Geographic Concentration as a Dynamic Process

50 Pages Posted: 2 Sep 2000 Last revised: 7 Oct 2010

See all articles by Guy Dumais

Guy Dumais

affiliation not provided to SSRN

Glenn Ellison

Massachusetts Institute of Technology (MIT) - Department of Economics; National Bureau of Economic Research (NBER)

Edward L. Glaeser

Harvard University - Department of Economics; Brookings Institution; National Bureau of Economic Research (NBER)

Date Written: November 1997

Abstract

The degree of geographic concentration of individual manufacturing industries in the U.S. has declined only slightly in the last twenty years. At the same time, new plant births, plant expansions, contractions and closures have shifted large quantities of employment across plants, firms, and locations. This paper uses data from the Census Bureau's Longitudinal Research Database to examine how relatively stable levels of geographic concentration emerge from this dynamic process. While industries' agglomeration levels tend to remain fairly constant, we find that there is greater variation in the locations of these agglomerations. We then decompose aggregate concentration changes into portions attributable to plant births, expansions, contractions, and closures, and find that the location choices of new firms and differences in growth rates have played the most significant role in reducing levels of geographic concentration, while plant closures have tended to reinforce agglomeration. Finally, we look at coagglomeration patterns to test three of Marshall's theories of industry agglomeration: (1) agglomeration saves transport costs by proximity to input suppliers or final consumers, (2) agglomeration allows for labor market pooling, and (3) agglomeration facilitates intellectual spillovers. While there is some truth behind all three theories, we find that industrial location is far more driven by labor mix than by any of the other explanatory variables.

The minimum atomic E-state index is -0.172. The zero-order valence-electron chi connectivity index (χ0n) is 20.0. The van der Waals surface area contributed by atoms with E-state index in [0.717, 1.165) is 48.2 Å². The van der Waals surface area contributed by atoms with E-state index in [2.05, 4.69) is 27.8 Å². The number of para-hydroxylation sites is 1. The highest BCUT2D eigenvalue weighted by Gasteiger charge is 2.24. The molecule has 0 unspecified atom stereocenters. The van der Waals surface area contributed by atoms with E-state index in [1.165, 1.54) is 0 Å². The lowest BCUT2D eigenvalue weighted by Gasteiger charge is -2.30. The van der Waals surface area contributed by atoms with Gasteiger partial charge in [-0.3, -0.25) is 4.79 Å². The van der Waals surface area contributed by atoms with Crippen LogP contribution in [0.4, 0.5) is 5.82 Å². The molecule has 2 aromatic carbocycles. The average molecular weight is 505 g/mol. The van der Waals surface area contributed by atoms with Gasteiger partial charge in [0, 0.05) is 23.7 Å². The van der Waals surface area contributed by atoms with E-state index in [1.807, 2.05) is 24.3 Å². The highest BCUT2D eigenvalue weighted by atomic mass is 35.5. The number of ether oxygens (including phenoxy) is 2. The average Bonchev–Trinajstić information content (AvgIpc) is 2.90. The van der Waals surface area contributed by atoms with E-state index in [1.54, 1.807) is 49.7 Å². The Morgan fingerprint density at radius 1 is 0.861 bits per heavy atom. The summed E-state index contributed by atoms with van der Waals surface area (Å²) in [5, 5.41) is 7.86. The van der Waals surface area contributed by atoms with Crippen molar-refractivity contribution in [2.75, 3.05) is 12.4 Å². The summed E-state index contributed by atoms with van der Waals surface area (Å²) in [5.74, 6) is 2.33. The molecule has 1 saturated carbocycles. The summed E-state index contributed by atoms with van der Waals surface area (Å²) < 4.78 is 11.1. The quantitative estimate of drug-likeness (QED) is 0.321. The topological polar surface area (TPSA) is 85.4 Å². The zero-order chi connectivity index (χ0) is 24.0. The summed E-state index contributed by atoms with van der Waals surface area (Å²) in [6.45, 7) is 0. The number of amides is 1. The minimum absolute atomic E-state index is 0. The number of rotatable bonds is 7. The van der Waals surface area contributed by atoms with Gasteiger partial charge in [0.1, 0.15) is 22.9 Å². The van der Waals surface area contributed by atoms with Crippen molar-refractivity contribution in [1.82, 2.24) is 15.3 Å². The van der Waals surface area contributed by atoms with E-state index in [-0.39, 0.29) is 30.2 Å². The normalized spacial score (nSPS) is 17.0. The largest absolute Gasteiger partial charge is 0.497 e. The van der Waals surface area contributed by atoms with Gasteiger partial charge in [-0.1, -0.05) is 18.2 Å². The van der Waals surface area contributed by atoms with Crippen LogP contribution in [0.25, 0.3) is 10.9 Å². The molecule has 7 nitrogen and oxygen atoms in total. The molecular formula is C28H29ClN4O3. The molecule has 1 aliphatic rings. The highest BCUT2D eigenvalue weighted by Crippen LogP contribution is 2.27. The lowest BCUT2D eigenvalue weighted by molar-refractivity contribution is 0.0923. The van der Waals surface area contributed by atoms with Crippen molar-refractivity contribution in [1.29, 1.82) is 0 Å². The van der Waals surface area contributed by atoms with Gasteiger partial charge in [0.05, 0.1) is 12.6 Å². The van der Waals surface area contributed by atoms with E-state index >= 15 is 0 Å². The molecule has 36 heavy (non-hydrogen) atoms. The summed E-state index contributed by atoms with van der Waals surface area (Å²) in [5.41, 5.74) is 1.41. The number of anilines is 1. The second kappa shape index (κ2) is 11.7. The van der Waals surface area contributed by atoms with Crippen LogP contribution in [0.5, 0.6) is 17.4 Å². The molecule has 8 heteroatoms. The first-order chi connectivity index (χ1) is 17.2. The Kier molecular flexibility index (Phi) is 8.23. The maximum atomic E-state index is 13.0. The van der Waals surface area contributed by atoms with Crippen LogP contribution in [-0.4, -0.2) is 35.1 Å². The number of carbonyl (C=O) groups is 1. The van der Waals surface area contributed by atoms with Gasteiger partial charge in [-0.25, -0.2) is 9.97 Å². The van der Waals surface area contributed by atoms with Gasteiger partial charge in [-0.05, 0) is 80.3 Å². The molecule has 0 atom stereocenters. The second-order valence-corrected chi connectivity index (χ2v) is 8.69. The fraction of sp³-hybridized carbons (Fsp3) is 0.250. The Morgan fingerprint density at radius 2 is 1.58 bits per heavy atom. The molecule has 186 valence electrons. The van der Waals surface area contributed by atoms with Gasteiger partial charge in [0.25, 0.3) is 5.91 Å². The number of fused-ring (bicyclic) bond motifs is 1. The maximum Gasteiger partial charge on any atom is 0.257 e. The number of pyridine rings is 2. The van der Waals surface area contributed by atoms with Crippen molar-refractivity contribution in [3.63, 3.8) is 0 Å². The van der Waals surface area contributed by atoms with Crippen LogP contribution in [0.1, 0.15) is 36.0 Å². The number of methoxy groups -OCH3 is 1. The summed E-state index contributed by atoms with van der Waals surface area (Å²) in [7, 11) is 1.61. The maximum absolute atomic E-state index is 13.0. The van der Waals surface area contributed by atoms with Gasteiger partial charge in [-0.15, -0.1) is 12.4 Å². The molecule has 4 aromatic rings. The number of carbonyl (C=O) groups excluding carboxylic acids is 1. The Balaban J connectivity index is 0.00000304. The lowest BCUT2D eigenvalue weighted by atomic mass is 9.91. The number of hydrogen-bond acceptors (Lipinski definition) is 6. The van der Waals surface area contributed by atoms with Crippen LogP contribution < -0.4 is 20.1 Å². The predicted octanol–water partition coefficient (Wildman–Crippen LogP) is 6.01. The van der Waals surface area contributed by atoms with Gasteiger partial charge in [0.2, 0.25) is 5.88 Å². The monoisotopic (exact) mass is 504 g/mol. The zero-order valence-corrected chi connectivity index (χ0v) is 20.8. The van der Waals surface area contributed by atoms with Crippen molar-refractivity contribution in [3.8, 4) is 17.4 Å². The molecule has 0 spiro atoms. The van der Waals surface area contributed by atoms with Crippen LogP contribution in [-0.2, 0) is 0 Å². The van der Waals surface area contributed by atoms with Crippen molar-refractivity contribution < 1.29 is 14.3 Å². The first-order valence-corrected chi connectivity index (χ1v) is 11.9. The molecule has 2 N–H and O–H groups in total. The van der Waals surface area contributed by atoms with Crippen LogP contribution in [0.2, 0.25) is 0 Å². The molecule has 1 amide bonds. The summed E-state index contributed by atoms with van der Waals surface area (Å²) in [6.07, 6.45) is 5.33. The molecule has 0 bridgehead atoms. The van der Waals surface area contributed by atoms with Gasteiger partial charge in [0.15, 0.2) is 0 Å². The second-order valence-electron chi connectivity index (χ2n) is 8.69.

Suggested Citation

Dumais, Guy and Ellison, Glenn David and Glaeser, Edward L., Geographic Concentration as a Dynamic Process (November 1997). NBER Working Paper No. w6270. Available at SSRN: https://ssrn.com/abstract=226027

Guy Dumais

affiliation not provided to SSRN

Glenn David Ellison

Massachusetts Institute of Technology (MIT) - Department of Economics ( email )

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Edward L. Glaeser (Contact Author)

Harvard University - Department of Economics ( email )

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Brookings Institution

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National Bureau of Economic Research (NBER)

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